March 1954 to February 1960
EI-AFV - c/n 30 - a V.707 series Viscount
9 November 1951
This was the first of four V.707 ordered by Aer Lingus. At that time BEA held a 30% stake in the airline.
Production Aircraft No. 27 - the 27th production V.700 series Viscount built,
was the 1st Viscount fuselage assembled at Hurn, Bournemouth, Hampshire, England,
and the 3rd Viscount assembled at Hurn, Bournemouth, Hampshire, England.
Production Order No. F01/707. Sales Order No. 01/86A. Stock Order No. 09/21B.
15 June 1953
Fuselage assembly commenced at Hurn Airport, Bournemouth, Hampshire, England.
16 September 1953
Fuselage to Erecting Shop 'E' at Hurn Airport, Bournemouth, Hampshire, England.
14 January 1954
First engine runs.
30 January 1954
First flight from Hurn Airport, Bournemouth, Hampshire, England.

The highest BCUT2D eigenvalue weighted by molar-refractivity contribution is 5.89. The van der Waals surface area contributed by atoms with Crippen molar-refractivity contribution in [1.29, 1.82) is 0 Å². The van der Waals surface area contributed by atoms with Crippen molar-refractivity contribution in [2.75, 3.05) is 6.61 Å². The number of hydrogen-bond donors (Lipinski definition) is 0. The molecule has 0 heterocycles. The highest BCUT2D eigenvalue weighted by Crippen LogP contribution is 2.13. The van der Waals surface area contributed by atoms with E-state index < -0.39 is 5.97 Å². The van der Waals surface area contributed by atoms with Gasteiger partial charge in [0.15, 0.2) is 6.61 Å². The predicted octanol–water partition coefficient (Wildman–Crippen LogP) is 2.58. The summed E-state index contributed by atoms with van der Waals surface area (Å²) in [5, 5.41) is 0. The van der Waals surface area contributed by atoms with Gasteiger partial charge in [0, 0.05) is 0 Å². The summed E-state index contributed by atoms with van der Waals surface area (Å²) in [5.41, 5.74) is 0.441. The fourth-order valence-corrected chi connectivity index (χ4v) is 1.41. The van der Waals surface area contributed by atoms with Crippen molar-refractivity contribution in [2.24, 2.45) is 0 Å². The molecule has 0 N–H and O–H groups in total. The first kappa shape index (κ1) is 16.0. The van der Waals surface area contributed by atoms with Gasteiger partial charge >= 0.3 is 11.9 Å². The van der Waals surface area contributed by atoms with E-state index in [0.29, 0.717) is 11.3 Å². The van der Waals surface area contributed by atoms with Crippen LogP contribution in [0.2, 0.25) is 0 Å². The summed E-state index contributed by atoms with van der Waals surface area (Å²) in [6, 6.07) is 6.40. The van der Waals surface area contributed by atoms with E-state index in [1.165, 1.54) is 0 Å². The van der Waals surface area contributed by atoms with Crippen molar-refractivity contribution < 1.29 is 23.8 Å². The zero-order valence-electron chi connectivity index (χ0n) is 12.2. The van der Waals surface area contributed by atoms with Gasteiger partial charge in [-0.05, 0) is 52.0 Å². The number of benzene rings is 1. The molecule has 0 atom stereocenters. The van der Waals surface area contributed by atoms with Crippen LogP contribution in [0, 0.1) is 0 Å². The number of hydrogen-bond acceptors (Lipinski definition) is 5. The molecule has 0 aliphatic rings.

7 March 1954
Delivered to Aer Lingus named as 'St Padraig' together with Viscount c/n 31 EI-AFW as their first Viscounts.
On delivery it was fitted with Rolls-Royce Dart RDa3 Mark 506 engines with serial numbers 1164 and 1165 on the port side, and 1166 and 1167 on the starboard side.
Later renamed as 'St Garan' then as 'St Colmcille'.
Aer Lingus 'Green top' livery
23 July 1955
Noted at Blackbushe Airport, Hampshire, England.
Painted in the Aer Lingus 'Green top' livery that had a Winchester green cabin roof and an English green cockpit roof. The rudder was all white.
'Green/white top' livery
To Hurn, Bournemouth, Dorset, England for flap modifications. At this time the cockpit roof was painted white.
'Green/white top Viscount' livery
4 December 1957
Noted at Blackbushe Airport, Hampshire, England after diverting from Heathrow Airport, London, England due to bad weather.
The word 'Viscount' was added to the cabin roof.
Withdrawn from service and ferried to Teversham Airport, Cambridge, England for storage together with Viscounts EI-AFW (C/N 31) and EI-AGI (C/N 34). They were cared for by Marshall Ltd.
circa October 1959
Aer Lingus considered converting this aircraft and EI-AFW (C/N 31) and EI-AGI (C/N 34) to carry freight to replace their Douglas DC3 freight fleet, but nothing came of it.
Sold to Tradair Ltd.
FURTHER READING: Books about Aer Lingus